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Farrier Prep Q&A

My 2 year old gelding (Level 1-2 ground skills, Level 1 Riding Tasks) just will not stand for me when I trim his feet! I can pick up his feet and play the Friendly Game all over, but when I go to his hind feet and put one between my legs to start trimming he’ll stand a while then jerk his leg back as hard as he can. I’ve tried letting his leg go, realizing that it’s probably a lack of confidence/claustrophobic act, but he still persists in the behavior! How can I handle this problem naturally!?

Oh boy, this is a level 3 or 4 thing. But I guess you have to deal with it now! We recommend using an extension of your arm (a 22′ line), put it around his fetlock and then teach him to hold his leg up. Every time it’s up you release the tension, when it goes down you increase the tension, releasing when he moves in the direction you want.

Over the next several sessions you would get to where you could teach the horse to hold his leg out at different angles, like it was his idea because this is where he finds release. IMPORTANT: don’t tie your horse up when you do this. Be in a round pen or something like that and have a 12′ line on him so if anything goes wrong you can bring his head towards you and comfort him with the Friendly Game. The next thing to check is the angle at which you are holding the foot and for how long. Think of the horse’s balance needs and you will find that holding the foot out behind his body and more in line with his hip is going to work better. Start low and teach your horse to gradually be able to handle higher and higher angles. It seems that when we hold it out too far to the side, and too high, the horse starts to get uncomfortable. Same with holding it there too long. Condition your horse to longer and longer periods a little at a time and use lots of massaging in the process. Us humans tend to want it all at once! Get that foot down before it’s his idea and he’ll be grateful that you are sensitive to his needs. Trust these principles and a few techniques will help. Good for you for thinking from the horse’s point of view.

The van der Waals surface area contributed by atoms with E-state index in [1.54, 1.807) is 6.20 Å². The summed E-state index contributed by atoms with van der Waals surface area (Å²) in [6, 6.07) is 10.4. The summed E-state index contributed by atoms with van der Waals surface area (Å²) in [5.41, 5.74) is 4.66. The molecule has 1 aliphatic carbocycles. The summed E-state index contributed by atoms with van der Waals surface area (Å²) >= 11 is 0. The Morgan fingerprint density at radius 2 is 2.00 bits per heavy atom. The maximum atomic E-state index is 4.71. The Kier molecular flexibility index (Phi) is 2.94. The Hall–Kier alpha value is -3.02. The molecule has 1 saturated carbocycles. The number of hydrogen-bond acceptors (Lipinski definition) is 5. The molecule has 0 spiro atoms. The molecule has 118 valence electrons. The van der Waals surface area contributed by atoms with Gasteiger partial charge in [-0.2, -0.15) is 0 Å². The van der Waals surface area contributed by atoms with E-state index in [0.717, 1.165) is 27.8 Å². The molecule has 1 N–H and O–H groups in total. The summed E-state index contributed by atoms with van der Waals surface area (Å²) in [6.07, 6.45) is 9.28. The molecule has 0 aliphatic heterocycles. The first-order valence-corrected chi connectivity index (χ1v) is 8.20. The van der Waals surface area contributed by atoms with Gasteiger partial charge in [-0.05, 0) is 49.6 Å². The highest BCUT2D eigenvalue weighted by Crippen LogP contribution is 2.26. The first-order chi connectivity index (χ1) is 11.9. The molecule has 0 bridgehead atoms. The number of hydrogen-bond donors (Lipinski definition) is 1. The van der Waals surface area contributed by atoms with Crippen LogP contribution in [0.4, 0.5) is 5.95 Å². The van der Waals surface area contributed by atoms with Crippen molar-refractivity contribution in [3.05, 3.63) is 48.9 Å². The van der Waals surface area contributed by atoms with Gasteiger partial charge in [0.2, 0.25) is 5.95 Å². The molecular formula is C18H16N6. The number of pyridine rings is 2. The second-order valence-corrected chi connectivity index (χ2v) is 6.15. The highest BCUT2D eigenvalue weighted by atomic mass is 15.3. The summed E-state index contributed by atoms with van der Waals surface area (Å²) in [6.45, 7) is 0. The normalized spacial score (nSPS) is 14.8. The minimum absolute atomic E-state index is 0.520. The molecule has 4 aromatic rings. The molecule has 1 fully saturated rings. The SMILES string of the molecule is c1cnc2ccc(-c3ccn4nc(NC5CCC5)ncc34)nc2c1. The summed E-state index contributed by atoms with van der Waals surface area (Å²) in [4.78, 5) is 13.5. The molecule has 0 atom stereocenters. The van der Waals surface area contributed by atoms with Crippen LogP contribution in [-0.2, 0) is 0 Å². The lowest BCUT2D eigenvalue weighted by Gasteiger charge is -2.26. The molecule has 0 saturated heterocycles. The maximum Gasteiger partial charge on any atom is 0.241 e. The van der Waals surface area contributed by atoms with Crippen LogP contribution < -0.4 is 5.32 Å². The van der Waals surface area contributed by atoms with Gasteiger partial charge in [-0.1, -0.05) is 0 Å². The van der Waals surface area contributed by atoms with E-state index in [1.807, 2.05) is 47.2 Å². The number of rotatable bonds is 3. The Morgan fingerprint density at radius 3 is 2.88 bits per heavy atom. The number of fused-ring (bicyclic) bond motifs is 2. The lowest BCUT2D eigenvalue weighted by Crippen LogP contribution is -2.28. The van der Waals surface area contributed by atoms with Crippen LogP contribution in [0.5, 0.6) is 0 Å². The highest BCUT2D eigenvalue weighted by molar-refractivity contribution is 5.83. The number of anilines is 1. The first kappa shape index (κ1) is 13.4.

I have a 3-year-old Arabian gelding that I’ve had since birth. I believe he’s a Left-Brain Introvert. I’ve been doing the level 1/2 ground skills and he’s good with the 7 Games. He’s very calm and accepting of everything except handling his feet. The past year I have spent enormous amounts of time playing with him and his feet. He now lets me pick up and clean all four, just standing with the lead and halter on. Now the problem is that he won’t let the blacksmith touch his feet. My blacksmith is very patient and has tried using treats, playing the Friendly Game with the Carrot Stick and just spending time with him in the stall, but obviously he can’t hang out with us for hours. I’ve tried playing with him in the round pen before the blacksmith arrives and he’ll appear to be calm and accepting, but he changes as soon as the blacksmith tries to work with him. I’ve also tried having other people pick up his feet and the same thing happens. I’m the only one he allows to handle his feet. How to I transfer this now to other people?

Pat has a saying that applies here: If you want your horse to be confident with crows, teach him to be confident with eagles. Put another way, if the job is as big as a grain of sand, prepare him for a job that is a big as a basket ball. It is great that you first try to get your horse in the mood to be with the farrier. I would continue to do that. Try to specialize your play to his horsenality. Generally, left brain horses are pretty confident, but they are easily bored so you’ll need to get him interested. You are on the right track by getting other people to pick up his feet. Keep expanding on that. Expand on your Friendly and Porcupine games. Get him leading by a leg. Do extreme Friendly Game things. In comparison, the farrier will seem easy. Overall, You need to continue to progress your relationship with this horse. By the time you and he get to Level 3, these sorts of issues will no longer exist. Remember: it’s not about the farrier. It is about your leadership and your relationship with your horse.

“Know that when a horse gives you his feet he also gives you his life.”

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